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Fed raises rates, sees at least 3 more years of economic growth

Reuters logo Reuters 9/26/2018 Howard Schneider and Jason Lange

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The U.S. Federal Reserve raised interest rates on Wednesday and left intact its plans to steadily tighten monetary policy, as it forecast that the U.S. economy would enjoy at least three more years of growth.

In a statement that marked the end of the era of "accommodative" monetary policy, Fed policymakers lifted the benchmark overnight lending rate by a quarter of a percentage point to a range of 2.00 percent to 2.25 percent.

The U.S. central bank still foresees another rate hike in December, three more next year, and one increase in 2020.

That would put the benchmark overnight lending rate at 3.4 percent, roughly half a percentage point above the Fed's estimated "neutral" rate of interest, at which rates neither stimulate nor restrict the economy.

That tight policy stance is projected to stay level through 2021, the time frame of the Fed's latest economic projections.

"The thing that folks were watching for, which they went ahead and did, was remove the word 'accommodative' in regard to their monetary policy," said Michael Arone, chief investment strategist at State Street Global Advisors.

"It does seem to potentially indicate they believe monetary policy is becoming less accommodative and getting more towards that neutral rate."

Fed Chairman Jerome Powell said the removal of the wording, which had been a staple of the central bank's guidance for financial markets and households for much of the past decade, did not signal a policy outlook change.

"Instead, it is a sign that policy is proceeding in line with our expectations," Powell, who took over as head of the Fed earlier this year, said in a press conference after the release of the statement.

The U.S. Treasury yield curve flattened and the U.S. dollar briefly weakened against a basket of currencies. U.S. stocks initially extended gains but fell later in the trading session, with bank and financial stocks getting hit hard.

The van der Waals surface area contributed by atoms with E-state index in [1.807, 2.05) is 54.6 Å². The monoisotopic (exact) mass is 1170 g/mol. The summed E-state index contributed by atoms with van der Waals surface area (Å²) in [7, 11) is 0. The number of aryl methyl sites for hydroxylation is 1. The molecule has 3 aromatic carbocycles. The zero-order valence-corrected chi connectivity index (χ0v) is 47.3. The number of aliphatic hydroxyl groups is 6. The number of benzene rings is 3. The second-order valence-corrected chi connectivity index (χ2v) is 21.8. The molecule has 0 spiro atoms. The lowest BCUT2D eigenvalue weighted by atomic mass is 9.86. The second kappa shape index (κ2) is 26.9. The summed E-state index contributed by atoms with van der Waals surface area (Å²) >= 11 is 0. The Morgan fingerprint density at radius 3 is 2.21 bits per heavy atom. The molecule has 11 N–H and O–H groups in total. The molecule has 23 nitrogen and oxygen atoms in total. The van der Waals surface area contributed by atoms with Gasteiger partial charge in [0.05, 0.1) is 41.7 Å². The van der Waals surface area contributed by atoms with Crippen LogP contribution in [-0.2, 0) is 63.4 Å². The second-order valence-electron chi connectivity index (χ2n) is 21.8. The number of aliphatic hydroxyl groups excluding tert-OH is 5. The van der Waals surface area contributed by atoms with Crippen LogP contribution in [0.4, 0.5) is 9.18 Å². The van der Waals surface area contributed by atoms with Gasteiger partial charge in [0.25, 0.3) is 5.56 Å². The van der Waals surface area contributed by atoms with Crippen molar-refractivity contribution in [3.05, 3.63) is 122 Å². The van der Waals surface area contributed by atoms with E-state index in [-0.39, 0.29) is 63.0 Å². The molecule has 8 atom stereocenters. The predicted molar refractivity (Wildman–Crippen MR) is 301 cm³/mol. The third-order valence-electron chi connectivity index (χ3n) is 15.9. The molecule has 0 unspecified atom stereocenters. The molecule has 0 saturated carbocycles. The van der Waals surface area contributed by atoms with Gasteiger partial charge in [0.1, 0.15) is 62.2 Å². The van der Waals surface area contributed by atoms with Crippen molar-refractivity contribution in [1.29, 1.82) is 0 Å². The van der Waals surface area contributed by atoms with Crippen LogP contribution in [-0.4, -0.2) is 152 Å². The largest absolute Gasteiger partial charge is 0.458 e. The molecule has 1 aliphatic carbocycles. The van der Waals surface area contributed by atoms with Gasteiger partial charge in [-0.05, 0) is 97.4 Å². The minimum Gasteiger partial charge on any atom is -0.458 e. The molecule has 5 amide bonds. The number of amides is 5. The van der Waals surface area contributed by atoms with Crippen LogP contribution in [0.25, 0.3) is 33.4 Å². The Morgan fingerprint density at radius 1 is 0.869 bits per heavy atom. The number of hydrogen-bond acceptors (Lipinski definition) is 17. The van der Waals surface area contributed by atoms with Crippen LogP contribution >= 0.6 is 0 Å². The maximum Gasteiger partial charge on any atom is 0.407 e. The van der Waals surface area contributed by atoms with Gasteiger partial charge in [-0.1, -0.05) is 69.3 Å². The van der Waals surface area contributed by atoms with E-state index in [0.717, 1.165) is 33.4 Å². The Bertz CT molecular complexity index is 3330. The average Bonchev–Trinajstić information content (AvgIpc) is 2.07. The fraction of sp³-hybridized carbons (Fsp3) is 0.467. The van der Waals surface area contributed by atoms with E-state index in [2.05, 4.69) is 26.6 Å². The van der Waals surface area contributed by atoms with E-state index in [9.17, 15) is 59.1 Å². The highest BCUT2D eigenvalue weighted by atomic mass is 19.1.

The Fed sees the economy growing at a faster-than-expected 3.1 percent this year and continuing to expand moderately for at least three more years, amid sustained low unemployment and stable inflation near its 2 percent target.

"The labor market has continued to strengthen ... economic activity has been rising at a strong rate," it said in its statement.

The Fed inserted no substitute language for the dropped 'accommodative' wording in its statement. That wording had become less and less accurate since the central bank began increasing rates in late 2015 from a near-zero level, and its removal means the Fed now considers rates near neutral.

NEW PROJECTIONS

Powell declined to say whether Fed policymakers had discussed President Donald Trump's criticism of the central bank. Last month, Trump expressed his displeasure about rising rates and said the Fed should do more to boost the economy.

Powell said the central bank would remain independent.

"We don't consider political factors or things like that," the Fed chief said.

Wednesday's rate hike was the third this year and the seventh in the last eight quarters. Ahead of Wednesday's statement, traders put the chance of a rate increase at 95 percent, according to CME Group.

The Fed's latest projections show the economy continuing at a steady pace through 2019, with gross domestic product growth seen at 2.5 percent next year before slowing to 2.0 percent in 2020 and to 1.8 percent in 2021, as the impact of recent tax cuts and government spending fade.

Inflation was forecast to hover near 2 percent over the next three years, while the unemployment rate is expected to fall to 3.5 percent next year and remain there through 2020 before rising slightly in 2021.

The jobless rate is currently 3.9 percent.

With risks described as roughly balanced, the statement left the Fed on a steady course for the next year.

Risks to the current run of economic growth, such as the threat of a damaging round of global tariff increases, were largely set aside.

There were no dissents in the Fed's policy statement.


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